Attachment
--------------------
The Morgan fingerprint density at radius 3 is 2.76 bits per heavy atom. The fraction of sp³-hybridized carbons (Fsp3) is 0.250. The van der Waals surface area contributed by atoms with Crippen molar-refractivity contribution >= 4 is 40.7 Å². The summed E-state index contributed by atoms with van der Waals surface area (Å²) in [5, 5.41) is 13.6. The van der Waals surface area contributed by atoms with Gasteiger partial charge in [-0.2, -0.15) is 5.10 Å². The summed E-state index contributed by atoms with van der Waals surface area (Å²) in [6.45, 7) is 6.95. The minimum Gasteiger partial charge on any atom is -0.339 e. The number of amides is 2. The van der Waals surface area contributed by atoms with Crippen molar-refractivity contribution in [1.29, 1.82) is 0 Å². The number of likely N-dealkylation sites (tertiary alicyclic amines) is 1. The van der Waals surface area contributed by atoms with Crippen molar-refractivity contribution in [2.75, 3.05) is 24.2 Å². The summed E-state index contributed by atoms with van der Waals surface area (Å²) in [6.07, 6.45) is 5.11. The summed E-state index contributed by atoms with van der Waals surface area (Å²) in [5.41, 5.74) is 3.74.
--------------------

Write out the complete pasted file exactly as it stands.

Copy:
The Morgan fingerprint density at radius 3 is 2.76 bits per heavy atom. The fraction of sp³-hybridized carbons (Fsp3) is 0.250. The van der Waals surface area contributed by atoms with Crippen molar-refractivity contribution >= 4 is 40.7 Å². The summed E-state index contributed by atoms with van der Waals surface area (Å²) in [5, 5.41) is 13.6. The van der Waals surface area contributed by atoms with Gasteiger partial charge in [-0.2, -0.15) is 5.10 Å². The summed E-state index contributed by atoms with van der Waals surface area (Å²) in [6.45, 7) is 6.95. The minimum Gasteiger partial charge on any atom is -0.339 e. The number of amides is 2. The van der Waals surface area contributed by atoms with Crippen molar-refractivity contribution in [1.29, 1.82) is 0 Å². The number of likely N-dealkylation sites (tertiary alicyclic amines) is 1. The van der Waals surface area contributed by atoms with Crippen molar-refractivity contribution in [2.75, 3.05) is 24.2 Å². The summed E-state index contributed by atoms with van der Waals surface area (Å²) in [6.07, 6.45) is 5.11. The summed E-state index contributed by atoms with van der Waals surface area (Å²) in [5.41, 5.74) is 3.74.